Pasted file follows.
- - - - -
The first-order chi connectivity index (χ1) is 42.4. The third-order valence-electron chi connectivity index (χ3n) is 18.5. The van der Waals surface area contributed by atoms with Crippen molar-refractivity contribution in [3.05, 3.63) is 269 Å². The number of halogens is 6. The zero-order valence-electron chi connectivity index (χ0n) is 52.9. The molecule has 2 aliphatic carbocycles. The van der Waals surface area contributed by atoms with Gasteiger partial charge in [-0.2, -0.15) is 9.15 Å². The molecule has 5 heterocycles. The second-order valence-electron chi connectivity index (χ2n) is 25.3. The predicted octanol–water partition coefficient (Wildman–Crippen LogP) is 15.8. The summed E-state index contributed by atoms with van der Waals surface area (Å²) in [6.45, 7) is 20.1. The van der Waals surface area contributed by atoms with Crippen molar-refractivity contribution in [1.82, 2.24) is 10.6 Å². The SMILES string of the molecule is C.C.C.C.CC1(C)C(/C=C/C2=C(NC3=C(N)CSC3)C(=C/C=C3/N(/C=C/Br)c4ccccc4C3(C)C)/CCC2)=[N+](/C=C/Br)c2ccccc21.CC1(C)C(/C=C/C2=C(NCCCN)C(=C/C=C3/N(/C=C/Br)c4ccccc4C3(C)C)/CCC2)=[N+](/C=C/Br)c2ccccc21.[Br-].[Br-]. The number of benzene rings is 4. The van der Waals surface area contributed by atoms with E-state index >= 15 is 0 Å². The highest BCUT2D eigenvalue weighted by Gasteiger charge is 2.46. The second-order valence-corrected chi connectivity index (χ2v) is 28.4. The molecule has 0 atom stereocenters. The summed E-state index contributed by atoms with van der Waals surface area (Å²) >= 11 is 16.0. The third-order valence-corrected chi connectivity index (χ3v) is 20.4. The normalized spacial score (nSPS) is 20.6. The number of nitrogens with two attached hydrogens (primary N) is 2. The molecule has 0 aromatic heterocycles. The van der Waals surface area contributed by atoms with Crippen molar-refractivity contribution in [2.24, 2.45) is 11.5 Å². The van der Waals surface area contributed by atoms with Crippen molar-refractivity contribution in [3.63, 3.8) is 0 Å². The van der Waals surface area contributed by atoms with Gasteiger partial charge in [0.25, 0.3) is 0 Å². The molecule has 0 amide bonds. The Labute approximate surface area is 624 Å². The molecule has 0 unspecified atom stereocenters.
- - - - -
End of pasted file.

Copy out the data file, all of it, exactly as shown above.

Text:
The first-order chi connectivity index (χ1) is 42.4. The third-order valence-electron chi connectivity index (χ3n) is 18.5. The van der Waals surface area contributed by atoms with Crippen molar-refractivity contribution in [3.05, 3.63) is 269 Å². The number of halogens is 6. The zero-order valence-electron chi connectivity index (χ0n) is 52.9. The molecule has 2 aliphatic carbocycles. The van der Waals surface area contributed by atoms with Gasteiger partial charge in [-0.2, -0.15) is 9.15 Å². The molecule has 5 heterocycles. The second-order valence-electron chi connectivity index (χ2n) is 25.3. The predicted octanol–water partition coefficient (Wildman–Crippen LogP) is 15.8. The summed E-state index contributed by atoms with van der Waals surface area (Å²) in [6.45, 7) is 20.1. The van der Waals surface area contributed by atoms with Crippen molar-refractivity contribution in [1.82, 2.24) is 10.6 Å². The SMILES string of the molecule is C.C.C.C.CC1(C)C(/C=C/C2=C(NC3=C(N)CSC3)C(=C/C=C3/N(/C=C/Br)c4ccccc4C3(C)C)/CCC2)=[N+](/C=C/Br)c2ccccc21.CC1(C)C(/C=C/C2=C(NCCCN)C(=C/C=C3/N(/C=C/Br)c4ccccc4C3(C)C)/CCC2)=[N+](/C=C/Br)c2ccccc21.[Br-].[Br-]. The number of benzene rings is 4. The van der Waals surface area contributed by atoms with E-state index >= 15 is 0 Å². The highest BCUT2D eigenvalue weighted by Gasteiger charge is 2.46. The second-order valence-corrected chi connectivity index (χ2v) is 28.4. The molecule has 0 atom stereocenters. The summed E-state index contributed by atoms with van der Waals surface area (Å²) >= 11 is 16.0. The third-order valence-corrected chi connectivity index (χ3v) is 20.4. The normalized spacial score (nSPS) is 20.6. The number of nitrogens with two attached hydrogens (primary N) is 2. The molecule has 0 aromatic heterocycles. The van der Waals surface area contributed by atoms with Crippen molar-refractivity contribution in [2.24, 2.45) is 11.5 Å². The van der Waals surface area contributed by atoms with Crippen molar-refractivity contribution in [3.63, 3.8) is 0 Å². The van der Waals surface area contributed by atoms with Gasteiger partial charge in [0.25, 0.3) is 0 Å². The molecule has 0 amide bonds. The Labute approximate surface area is 624 Å². The molecule has 0 unspecified atom stereocenters.